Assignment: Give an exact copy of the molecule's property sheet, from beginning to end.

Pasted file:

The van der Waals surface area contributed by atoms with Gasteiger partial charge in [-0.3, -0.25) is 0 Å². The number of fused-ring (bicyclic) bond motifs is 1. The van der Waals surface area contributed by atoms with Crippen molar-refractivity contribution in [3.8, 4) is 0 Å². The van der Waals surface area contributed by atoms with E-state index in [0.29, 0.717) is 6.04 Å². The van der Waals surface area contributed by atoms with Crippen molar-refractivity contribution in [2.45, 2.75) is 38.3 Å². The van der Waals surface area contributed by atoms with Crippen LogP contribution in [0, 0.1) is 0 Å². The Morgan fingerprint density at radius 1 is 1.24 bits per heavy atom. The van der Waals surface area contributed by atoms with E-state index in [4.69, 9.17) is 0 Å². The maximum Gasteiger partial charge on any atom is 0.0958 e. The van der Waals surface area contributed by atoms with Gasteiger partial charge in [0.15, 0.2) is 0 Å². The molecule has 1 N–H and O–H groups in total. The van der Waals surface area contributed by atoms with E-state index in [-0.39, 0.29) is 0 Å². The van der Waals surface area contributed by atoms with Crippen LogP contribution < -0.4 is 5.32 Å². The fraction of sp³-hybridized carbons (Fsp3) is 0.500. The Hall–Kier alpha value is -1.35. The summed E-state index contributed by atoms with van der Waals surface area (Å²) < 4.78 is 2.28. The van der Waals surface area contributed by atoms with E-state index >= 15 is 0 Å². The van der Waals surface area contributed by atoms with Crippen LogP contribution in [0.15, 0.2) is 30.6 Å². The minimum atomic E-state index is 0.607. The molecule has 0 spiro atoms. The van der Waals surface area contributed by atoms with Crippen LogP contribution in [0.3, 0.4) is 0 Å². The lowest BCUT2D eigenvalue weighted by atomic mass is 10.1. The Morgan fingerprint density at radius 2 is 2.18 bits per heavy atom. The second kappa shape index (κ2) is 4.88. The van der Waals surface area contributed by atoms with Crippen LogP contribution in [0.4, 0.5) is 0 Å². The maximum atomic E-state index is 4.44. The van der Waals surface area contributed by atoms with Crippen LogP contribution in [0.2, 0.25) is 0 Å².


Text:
The van der Waals surface area contributed by atoms with Gasteiger partial charge in [-0.3, -0.25) is 0 Å². The number of fused-ring (bicyclic) bond motifs is 1. The van der Waals surface area contributed by atoms with Crippen molar-refractivity contribution in [3.8, 4) is 0 Å². The van der Waals surface area contributed by atoms with E-state index in [0.29, 0.717) is 6.04 Å². The van der Waals surface area contributed by atoms with Crippen molar-refractivity contribution in [2.45, 2.75) is 38.3 Å². The van der Waals surface area contributed by atoms with Crippen LogP contribution in [0, 0.1) is 0 Å². The Morgan fingerprint density at radius 1 is 1.24 bits per heavy atom. The van der Waals surface area contributed by atoms with E-state index in [4.69, 9.17) is 0 Å². The maximum Gasteiger partial charge on any atom is 0.0958 e. The van der Waals surface area contributed by atoms with Gasteiger partial charge in [0.15, 0.2) is 0 Å². The molecule has 1 N–H and O–H groups in total. The van der Waals surface area contributed by atoms with E-state index in [-0.39, 0.29) is 0 Å². The van der Waals surface area contributed by atoms with Crippen LogP contribution < -0.4 is 5.32 Å². The fraction of sp³-hybridized carbons (Fsp3) is 0.500. The Hall–Kier alpha value is -1.35. The summed E-state index contributed by atoms with van der Waals surface area (Å²) < 4.78 is 2.28. The van der Waals surface area contributed by atoms with E-state index >= 15 is 0 Å². The van der Waals surface area contributed by atoms with Crippen LogP contribution in [0.15, 0.2) is 30.6 Å². The minimum atomic E-state index is 0.607. The molecule has 0 spiro atoms. The van der Waals surface area contributed by atoms with Crippen LogP contribution in [0.3, 0.4) is 0 Å². The lowest BCUT2D eigenvalue weighted by atomic mass is 10.1. The Morgan fingerprint density at radius 2 is 2.18 bits per heavy atom. The second kappa shape index (κ2) is 4.88. The van der Waals surface area contributed by atoms with Crippen LogP contribution in [0.4, 0.5) is 0 Å². The maximum atomic E-state index is 4.44. The van der Waals surface area contributed by atoms with Crippen LogP contribution in [0.2, 0.25) is 0 Å².